Internal market and industry

In brief

The internal market is based on the four main freedoms (goods / people / services / capital), whereby all the necessary measures are taken to facilitate day-to-day life and create more opportunities for the consumers, businesses and public authorities that invest, purchase and sell goods and services within the internal European market.

With the new European legislature, the search for sustainable growth via the transition to a carbon-neutral economy requires a broader and more integrated vision of the internal market, through closer links with industrial and trade policies.

The internal market is still a work in progress, as evidenced by its imperfect integration in the market for services on account of persistent barriers, with some Commission proposals stepping on the toes of Member States when it comes to putting their own regulations in place.

Objectives for Belgium

The outbreak of the COVID-19 pandemic crisis has demonstrated that, over and above the reflexes of certain Member States (border controls or bans on the export of critical goods, etc.), progress in the proper functioning of the internal market has remained very fragile, and that the Commission should ideally play an active role as guardian of the Treaty in monitoring and enforcing the existing instruments, in order to avoid further shortcomings in the future, thereby safeguarding the very foundations of the internal market. The EU's recovery, resilience and open strategic autonomy must therefore be harnessed to make the internal market more resilient to possible future crises, both in terms of health and other areas (e.g. cyber security).

Indeed, it is essential for Belgium that free movement and free access to goods and services be guaranteed through a barrier-free internal market. To this end, Belgium continues to prioritise harmonising rules, which should be maximised as they are easier to implement. Similarly, the quality of the legislation must be guaranteed, by being flexible and free of administrative burdens, and not losing sight of the importance of promoting the internal market in terms of visibility to the public (the famous "acquis communautaire"). The application of the acquis, including timely and high-quality transposition, is a continuous process.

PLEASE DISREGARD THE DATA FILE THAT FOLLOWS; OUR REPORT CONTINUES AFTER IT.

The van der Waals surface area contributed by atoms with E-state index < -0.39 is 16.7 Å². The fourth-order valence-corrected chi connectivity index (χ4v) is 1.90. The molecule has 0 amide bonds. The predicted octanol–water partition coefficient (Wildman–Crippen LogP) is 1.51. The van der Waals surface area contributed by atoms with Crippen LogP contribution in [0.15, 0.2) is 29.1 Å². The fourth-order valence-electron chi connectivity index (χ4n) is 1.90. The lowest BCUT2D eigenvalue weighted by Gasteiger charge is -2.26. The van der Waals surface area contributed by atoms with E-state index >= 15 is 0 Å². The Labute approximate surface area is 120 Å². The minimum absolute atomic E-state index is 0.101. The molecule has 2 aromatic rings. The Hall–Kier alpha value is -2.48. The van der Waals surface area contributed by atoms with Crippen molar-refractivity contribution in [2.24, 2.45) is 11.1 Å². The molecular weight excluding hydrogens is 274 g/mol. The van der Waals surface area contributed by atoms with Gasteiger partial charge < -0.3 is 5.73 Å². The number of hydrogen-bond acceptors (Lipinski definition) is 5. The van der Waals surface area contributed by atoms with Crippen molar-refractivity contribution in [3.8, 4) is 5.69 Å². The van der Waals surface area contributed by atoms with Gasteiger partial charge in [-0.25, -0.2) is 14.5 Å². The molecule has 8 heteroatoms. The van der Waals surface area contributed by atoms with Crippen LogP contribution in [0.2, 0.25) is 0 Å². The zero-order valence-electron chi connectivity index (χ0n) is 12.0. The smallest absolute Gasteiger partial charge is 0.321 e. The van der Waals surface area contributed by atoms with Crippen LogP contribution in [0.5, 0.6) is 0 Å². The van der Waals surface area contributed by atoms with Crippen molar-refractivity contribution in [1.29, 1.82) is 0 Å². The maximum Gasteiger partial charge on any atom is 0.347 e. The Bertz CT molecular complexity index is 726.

For this reason, Belgium calls for the continual deepening of the internal market, as the driver for growth and employment, including a gradual economic, fiscal and social convergence (the fight against social dumping). It is essential to work towards merging the internal market with the digital market, with the advent of a data economy and the green transition ('Green Deal').

The various priority themes for Belgium include: a better integrated services market and the growth of SMEs/start-ups, the digital economy (data), the emergence of new technologies (artificial intelligence, etc.). Belgium closely monitors the following topics related to the digital and green agendas: the circular economy, the rise of e-commerce and electronic platforms, the Important Projects of Common European Interest (IPCEI), etc.

The Commission's European industrial strategy offers an initial response to Belgium's long-standing call for such a European framework in this area and for strengthening EU competitiveness at the global level, in particular through integration and diversification in European and global value chains. In this context, the emergence of the concept of strategic autonomy is gaining ground in the European debate, and will be further developed. It must not, under any circumstances, lead to any form of protectionism.

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